Brian Thies

Harbinger 10 (March 2013)

269331 20130414062142 largeNow here’s a great issue. Dysart manages to turn the all-action issue into something with some content, probably because he’s got enough characters doing different things it can be a rewarding reading experience.

He opens with narration from Peter, but splits the issue between him and Faith. They have to do a rescue mission, only Faith’s the one who’s got to do the superhero stuff. The way Dysart splits the responsibility between them is part of the issue’s brilliance. His plotting here is exceptional. It’s so good, the issue can even withstand the awkward finish.

Dysart tries hard to reestablish Peter as the lead in the comic and he only partially succeeds. He still hasn’t made Peter function on his own, he always needs to be playing off someone. And the character works great with that constraint.

The art’s okay (credit should go to M. Hands).

Great, great issue.

CREDITS

Writer, Joshua Dysart; pencillers, Matthew Clark, Álvaro López, Dimi Macheras and Brian Thies; inkers, Clark, López, Macheras, Thies and Stefano Gaudiano; colorist, Mouse Baumann; letterer, Rob Steen; editors, Jody LeHeup and Warren Simons; publisher, Valiant Entertainment.

Winter Soldier 9 (October 2012)

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I can’t believe I forgot about the Brubaker fake arc. It’s when he identifies something as an arc, but it leads directly into the next issue, which starts another arc. He usually uses a hard cliffhanger (and does so here too).

It’s always vaguely frustrating because Brubaker uses the expectations to fool the reader. It’s mostly a Marvel phenomenon for him and it’s always a little hostile.

With an extremely fast-paced issue–like this one–it leaves one wondering why bother reading it at all. The recap in the next issue will have all the pertinent information, since Brubaker doesn’t have a single character moment in this issue. It’s all setup for what’s next.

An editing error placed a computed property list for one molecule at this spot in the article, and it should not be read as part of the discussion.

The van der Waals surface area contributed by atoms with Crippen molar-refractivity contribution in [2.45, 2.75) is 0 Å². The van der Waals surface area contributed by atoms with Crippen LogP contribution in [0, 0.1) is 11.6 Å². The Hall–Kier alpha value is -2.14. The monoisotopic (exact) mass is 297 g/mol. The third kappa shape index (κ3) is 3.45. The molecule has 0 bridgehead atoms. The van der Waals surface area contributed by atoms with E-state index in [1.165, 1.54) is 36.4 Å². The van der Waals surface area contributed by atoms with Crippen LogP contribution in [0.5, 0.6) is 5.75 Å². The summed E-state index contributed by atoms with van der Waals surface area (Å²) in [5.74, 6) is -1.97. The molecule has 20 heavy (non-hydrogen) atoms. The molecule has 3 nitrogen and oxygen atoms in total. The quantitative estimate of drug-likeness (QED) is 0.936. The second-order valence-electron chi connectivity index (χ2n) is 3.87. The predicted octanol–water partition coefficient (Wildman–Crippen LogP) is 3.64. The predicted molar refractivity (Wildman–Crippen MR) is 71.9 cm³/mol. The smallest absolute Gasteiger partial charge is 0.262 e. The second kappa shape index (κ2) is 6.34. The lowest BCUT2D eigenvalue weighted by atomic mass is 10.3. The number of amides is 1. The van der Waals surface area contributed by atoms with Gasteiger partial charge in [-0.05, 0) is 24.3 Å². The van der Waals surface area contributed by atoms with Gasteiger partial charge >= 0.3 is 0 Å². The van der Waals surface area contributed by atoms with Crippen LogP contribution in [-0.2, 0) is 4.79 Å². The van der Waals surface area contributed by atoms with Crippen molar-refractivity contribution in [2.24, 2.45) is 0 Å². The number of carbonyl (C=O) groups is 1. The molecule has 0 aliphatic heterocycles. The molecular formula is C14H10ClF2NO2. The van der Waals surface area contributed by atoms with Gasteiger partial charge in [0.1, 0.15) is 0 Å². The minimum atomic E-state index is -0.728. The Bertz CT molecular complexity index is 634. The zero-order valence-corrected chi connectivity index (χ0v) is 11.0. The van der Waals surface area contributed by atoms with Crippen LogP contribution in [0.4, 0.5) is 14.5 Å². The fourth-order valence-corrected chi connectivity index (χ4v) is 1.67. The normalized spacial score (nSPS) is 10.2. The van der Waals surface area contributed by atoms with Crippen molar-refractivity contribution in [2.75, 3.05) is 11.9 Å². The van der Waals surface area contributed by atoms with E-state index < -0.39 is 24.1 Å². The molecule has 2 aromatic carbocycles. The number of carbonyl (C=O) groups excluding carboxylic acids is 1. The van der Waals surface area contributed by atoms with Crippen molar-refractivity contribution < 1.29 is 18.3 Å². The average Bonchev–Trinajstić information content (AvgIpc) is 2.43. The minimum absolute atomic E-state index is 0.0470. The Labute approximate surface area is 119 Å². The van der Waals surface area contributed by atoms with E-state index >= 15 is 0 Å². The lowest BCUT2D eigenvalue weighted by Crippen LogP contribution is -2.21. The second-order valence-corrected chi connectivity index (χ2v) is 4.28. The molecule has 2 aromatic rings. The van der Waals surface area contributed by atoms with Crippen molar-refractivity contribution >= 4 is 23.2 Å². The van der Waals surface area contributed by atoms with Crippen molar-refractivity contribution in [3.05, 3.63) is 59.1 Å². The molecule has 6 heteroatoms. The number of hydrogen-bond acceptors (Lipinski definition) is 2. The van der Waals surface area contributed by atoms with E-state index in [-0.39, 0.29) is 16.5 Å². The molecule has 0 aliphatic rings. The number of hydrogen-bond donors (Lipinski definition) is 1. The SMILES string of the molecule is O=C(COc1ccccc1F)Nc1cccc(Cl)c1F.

If Brubaker’s Marvel career has been rehashing the books he liked in the seventies, Winter Soldier is more just rehashing his own earlier Marvel work. Bucky’s got a nemesis. Big whoop.

It’s okay, albeit unrewarding.

CREDITS

Broken Arrow, Part Three; writer, Ed Brubaker; penciller, Michael Lark; inkers, Brian Thies and Stefano Gaudiano; colorist, Bettie Breitweiser; letterer, Joe Caramagna; editors, Jake Thomas and Lauren Sankovitch; publisher, Marvel Comics.

Winter Soldier 8 (September 2012)

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Once again, I’ve got to question Brubaker’s approach. He splits this issue of Winter Soldier between Bucky and the bad guy. The bad guy has kidnapped Natasha and he’s going to brainwash her. It’s unclear why he hates Bucky so much–Brubaker plays fast and loose with that logic a lot. He tries to “realistically” update seventies Marvel comics, but he doesn’t take into account the character motivations.

Except when Bucky’s fellow SHIELD agent wonders why Bucky would be dating Black Widow in the first place.